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Archive for the 'J. Scott Carpenter' Category

From Mark T. Kimmitt Following on Scott Carpenter’s excellent post on the state of the Iraqi elections, it is also worthwhile to consider the security situation in Iraq. A year ago, I asked if 2008 would be the year when the gains in security are met by gains in stability, or will the tremendous tactical […]

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Iraqi elections checklist

From J. Scott Carpenter Iraq’s provincial elections took place yesterday without much fanfare and, thankfully, not much violence either. According to news reports, the complexity of the system, the size of the ballot and voter apathy drove voter turnout down. Still, these historic elections, in which 7.5 million Iraqis participated, will set the tone for […]

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Listening in, in Dubai

From J. Scott Carpenter In a Policy Watch of The Washington Institute that ran today, I reflect on yet another Bush Administration initiative that has been left to crawl forward weakly without sustained U.S. leadership: the G-8’s Broader Middle East and North Africa (BMENA) Initiative. Like a man dying of thirst in a hot desert, […]

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From Stephen Peter Rosen Peter Rodman, a member of MESH, passed away on Saturday. I met Peter in 1980 in Santa Monica. I was very junior, he had already worked at the highest levels in government, and was just back from a long trip. But he immediately joined into a serious conversation and worked to […]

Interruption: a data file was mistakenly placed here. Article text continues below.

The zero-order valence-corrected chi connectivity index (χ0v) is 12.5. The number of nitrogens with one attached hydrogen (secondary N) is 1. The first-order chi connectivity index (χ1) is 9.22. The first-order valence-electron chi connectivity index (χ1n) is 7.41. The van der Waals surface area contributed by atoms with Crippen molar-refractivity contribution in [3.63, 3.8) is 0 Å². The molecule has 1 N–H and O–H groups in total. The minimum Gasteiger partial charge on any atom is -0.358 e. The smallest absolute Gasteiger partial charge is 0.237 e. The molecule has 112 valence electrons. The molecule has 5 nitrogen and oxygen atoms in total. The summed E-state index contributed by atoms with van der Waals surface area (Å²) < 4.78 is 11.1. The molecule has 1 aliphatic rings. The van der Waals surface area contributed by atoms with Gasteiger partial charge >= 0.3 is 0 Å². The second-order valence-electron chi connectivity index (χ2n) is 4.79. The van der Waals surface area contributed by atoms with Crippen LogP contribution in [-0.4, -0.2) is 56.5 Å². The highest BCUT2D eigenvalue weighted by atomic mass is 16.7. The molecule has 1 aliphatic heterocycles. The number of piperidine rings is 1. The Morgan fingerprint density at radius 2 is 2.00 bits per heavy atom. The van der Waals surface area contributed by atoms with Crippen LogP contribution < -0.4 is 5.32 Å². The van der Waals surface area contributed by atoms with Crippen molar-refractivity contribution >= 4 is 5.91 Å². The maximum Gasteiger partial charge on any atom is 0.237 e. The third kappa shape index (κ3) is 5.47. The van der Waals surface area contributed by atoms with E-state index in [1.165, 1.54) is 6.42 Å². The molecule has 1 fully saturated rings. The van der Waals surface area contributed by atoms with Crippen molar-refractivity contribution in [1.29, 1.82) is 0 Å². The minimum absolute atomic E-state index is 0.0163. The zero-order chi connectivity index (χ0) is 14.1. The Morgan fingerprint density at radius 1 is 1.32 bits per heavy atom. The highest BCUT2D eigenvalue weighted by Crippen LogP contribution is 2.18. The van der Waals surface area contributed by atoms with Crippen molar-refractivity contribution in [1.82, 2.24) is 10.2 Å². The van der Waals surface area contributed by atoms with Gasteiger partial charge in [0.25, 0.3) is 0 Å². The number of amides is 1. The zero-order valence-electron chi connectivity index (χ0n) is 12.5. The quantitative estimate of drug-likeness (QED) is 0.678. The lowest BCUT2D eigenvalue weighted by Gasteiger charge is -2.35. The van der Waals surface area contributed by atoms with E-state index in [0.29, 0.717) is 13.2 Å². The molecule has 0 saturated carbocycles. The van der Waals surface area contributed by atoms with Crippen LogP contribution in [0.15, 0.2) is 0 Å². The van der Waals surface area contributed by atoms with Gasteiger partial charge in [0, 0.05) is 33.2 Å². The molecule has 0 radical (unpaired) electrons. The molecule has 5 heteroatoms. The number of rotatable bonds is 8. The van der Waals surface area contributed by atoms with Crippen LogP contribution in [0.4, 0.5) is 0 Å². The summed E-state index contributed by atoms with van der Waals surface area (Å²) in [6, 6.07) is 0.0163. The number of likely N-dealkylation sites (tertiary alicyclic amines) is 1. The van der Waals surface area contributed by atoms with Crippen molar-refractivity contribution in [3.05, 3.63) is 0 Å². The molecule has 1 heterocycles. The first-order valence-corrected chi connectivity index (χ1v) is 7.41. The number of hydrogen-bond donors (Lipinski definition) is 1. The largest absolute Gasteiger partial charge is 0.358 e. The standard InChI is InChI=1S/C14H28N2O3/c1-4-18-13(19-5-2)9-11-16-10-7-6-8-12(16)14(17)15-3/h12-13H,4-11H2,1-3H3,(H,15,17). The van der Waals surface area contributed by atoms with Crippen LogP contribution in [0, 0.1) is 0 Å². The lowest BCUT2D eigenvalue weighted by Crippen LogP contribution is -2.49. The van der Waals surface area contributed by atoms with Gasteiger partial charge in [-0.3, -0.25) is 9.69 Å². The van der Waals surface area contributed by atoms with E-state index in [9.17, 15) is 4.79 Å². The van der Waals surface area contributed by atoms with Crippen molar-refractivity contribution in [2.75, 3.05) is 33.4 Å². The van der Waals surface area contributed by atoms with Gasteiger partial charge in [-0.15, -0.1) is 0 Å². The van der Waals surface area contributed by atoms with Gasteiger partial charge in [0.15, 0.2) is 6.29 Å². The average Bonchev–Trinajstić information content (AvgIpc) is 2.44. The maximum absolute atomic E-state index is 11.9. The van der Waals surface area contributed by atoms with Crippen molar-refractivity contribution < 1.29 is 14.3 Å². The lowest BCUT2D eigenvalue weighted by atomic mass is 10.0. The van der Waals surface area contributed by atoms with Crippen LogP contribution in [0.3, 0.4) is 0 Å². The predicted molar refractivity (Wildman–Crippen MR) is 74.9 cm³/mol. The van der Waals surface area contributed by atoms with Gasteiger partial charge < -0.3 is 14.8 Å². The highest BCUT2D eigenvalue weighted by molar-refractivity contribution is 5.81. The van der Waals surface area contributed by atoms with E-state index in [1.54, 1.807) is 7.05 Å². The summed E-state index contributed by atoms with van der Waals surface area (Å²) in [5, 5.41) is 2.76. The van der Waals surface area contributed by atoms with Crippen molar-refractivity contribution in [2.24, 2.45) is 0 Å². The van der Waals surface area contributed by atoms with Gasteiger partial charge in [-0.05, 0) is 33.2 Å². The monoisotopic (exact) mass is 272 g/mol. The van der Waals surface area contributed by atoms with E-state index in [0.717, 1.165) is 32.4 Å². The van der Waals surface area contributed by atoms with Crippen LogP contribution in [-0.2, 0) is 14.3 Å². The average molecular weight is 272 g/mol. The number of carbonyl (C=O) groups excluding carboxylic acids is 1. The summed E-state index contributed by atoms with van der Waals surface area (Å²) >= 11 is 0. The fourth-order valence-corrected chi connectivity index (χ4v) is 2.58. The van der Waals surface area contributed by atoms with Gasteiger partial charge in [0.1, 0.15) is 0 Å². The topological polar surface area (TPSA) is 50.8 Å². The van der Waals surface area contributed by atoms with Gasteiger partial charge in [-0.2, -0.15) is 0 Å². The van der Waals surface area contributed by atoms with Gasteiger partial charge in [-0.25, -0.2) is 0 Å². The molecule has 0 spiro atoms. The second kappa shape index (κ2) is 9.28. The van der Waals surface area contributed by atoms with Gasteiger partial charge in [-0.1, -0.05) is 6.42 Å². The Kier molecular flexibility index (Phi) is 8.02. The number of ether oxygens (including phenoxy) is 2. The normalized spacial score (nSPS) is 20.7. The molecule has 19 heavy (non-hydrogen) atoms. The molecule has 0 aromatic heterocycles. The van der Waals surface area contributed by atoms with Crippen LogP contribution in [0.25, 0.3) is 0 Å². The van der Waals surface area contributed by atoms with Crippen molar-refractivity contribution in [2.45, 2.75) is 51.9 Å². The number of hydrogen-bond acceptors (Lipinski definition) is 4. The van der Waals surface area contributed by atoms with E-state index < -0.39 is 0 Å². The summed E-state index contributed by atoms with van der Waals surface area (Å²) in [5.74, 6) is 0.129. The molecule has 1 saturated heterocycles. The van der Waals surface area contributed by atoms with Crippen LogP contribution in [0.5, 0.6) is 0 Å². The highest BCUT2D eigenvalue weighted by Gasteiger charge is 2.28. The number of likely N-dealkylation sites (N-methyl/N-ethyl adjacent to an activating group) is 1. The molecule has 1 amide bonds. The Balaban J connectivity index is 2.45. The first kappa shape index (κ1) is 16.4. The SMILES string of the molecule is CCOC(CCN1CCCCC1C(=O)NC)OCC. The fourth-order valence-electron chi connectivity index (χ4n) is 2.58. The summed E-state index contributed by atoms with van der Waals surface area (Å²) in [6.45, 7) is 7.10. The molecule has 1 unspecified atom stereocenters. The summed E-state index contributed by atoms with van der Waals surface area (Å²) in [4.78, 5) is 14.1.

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With August fast approaching, MESH has asked its members to recommend a book for summer reading. (For more information on a book, or to place an order with Amazon through the MESH bookstore, click on the book title or cover.)

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MESH marks the Fourth of July by asking this question: Is the American era in the Middle East over? The argument was first made by Richard Haass in an article published in 2006: The American era in the Middle East… has ended…. It is one of history’s ironies that the first war in Iraq, a […]

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From J. Scott Carpenter As early as this weekend, Geert Wilders, controversial Dutch politician and vocal critic of Islam, will release his new film, Fitna, on the internet. Fitna, which in Arabic means “dissension,” promises to be even more inflammatory in Muslim-majority countries than the Danish cartoons that sparked riots in many capitals in 2006. […]

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